For instance, Khandker et al. They also show that the poorest households are those benefiting the most. Similarly, Jedwab and Storeygard point to the importance of taking the local context into consideration, given the evidence of heterogeneous effects of transportation investments in Africa—which seem to favour small and remote cities. The evaluation of programs of infrastructure rehabilitation in Georgia and Vietnam also shows positive average effects, with some evidence of a stronger effect on the poor Lokshin and Yemtsov, ; Mu and van de Walle, Duflo and Pande look at large public infrastructure investments—specifically, dams in India—and find a bleaker picture as poverty, in the aggregate, rises.

Moreover, they point out significant distributional implications, as agricultural productivity increases in downstream districts, which benefit from irrigation, but not in those where dams are built, where construction activities causes loss of agricultural land and expose the population to diseases, resulting in higher poverty rates 4. Similarly, the extensive highway network built in China since the s has complicated spatial effect on economic activity, with winners and losers.

Large cities in the centre of a dense regional highway network grow faster and specialise in business services and manufacturing, while the hinterlands grow more slowly, and become relatively more specialised in agriculture Baum-Snow et al. This points to the importance of anticipating distributional effects of infrastructure projects and planning offsetting measures if such effects are expected to be negative.

Figure 1.


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Selected Infrastructure Indicators Median, latest available year between For example, in the s, a wave of public-financed infrastructure investment delivered poor results in terms of short and long run economic growth, mostly because of cost overruns, corruption and poor maintenance Arezki et al. After this negative experience, and following market liberalisation policies, the private sector started playing a more prominent role in financing infrastructure investment, partly through PPPs see Hammami et al. However, in many developing countries this resulted in high construction and maintenance costs Estache and Fay, Thus, public investment effectiveness and efficiency are not always assured and need to be achieved through appropriate institutions and policies.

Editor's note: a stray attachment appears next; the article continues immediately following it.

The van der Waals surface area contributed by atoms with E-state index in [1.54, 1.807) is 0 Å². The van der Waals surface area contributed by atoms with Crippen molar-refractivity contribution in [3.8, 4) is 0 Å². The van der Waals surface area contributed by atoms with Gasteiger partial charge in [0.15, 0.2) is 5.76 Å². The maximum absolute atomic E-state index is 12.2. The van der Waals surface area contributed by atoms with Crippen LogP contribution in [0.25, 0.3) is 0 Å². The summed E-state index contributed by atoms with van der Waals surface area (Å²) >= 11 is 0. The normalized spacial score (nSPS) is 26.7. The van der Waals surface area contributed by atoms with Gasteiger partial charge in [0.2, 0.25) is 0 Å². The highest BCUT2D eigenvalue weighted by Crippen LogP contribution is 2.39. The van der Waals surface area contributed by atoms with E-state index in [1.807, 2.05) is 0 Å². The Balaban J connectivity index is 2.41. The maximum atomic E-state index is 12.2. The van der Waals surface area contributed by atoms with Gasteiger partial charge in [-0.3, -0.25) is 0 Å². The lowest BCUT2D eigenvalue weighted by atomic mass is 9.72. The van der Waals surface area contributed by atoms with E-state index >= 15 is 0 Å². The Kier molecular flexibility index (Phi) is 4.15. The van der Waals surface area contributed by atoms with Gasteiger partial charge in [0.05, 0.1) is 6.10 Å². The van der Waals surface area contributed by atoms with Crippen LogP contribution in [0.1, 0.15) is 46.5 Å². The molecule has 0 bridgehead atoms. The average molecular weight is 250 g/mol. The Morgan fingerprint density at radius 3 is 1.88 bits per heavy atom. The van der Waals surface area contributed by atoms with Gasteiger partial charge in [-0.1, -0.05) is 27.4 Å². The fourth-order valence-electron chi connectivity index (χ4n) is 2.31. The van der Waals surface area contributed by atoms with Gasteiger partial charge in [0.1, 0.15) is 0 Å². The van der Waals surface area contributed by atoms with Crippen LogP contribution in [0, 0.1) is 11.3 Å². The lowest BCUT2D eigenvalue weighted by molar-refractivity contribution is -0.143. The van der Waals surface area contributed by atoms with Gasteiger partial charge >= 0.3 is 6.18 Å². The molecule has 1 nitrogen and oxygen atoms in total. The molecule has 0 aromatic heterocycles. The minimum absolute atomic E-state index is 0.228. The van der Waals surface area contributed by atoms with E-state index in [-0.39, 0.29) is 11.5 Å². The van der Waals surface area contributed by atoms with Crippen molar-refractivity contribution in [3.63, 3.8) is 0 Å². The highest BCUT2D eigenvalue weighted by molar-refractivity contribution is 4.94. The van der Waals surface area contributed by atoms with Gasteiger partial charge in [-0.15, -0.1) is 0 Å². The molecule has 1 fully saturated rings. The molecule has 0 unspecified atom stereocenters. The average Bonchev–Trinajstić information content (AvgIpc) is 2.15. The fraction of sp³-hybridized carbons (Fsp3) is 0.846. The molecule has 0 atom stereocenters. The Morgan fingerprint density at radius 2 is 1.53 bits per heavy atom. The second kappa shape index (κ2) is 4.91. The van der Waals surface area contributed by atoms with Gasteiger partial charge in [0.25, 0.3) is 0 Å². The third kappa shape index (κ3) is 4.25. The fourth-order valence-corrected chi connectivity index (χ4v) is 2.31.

Firm-level data compiled by the World Bank as part of the Enterprise Surveys World Bank, no date confirm the presence of large gaps in access to electricity, water and transportation infrastructure, and indicate that such gaps are an actual constraint on real economic activity Table 1, top panel.

5.1 Making an investment choice

The percentage of firms in LIDCs that identify access to electricity and transportation as a major constraint to their business activity is, respectively, 43 and 24 per cent. By contrast, the same percentages are 32 and 18 per cent, respectively, in emerging markets EMs.

Focusing on access to electricity, it is interesting to observe that 74 per cent of firms in LIDCs experience power outages—compared to 53 per cent in EMs. Furthermore, the average firm in LIDCs experiences 11 power outages per month, which implies a cost of 7. In contrast, in EMs firms have to deal with 4. This change has been broad-based across country groups, although frontier economies have shown faster accelerations and, on the contrary, changes in fragile states have been less perceptible. A few countries—particularly Vietnam—stand out with impressive performance across a range of indicators.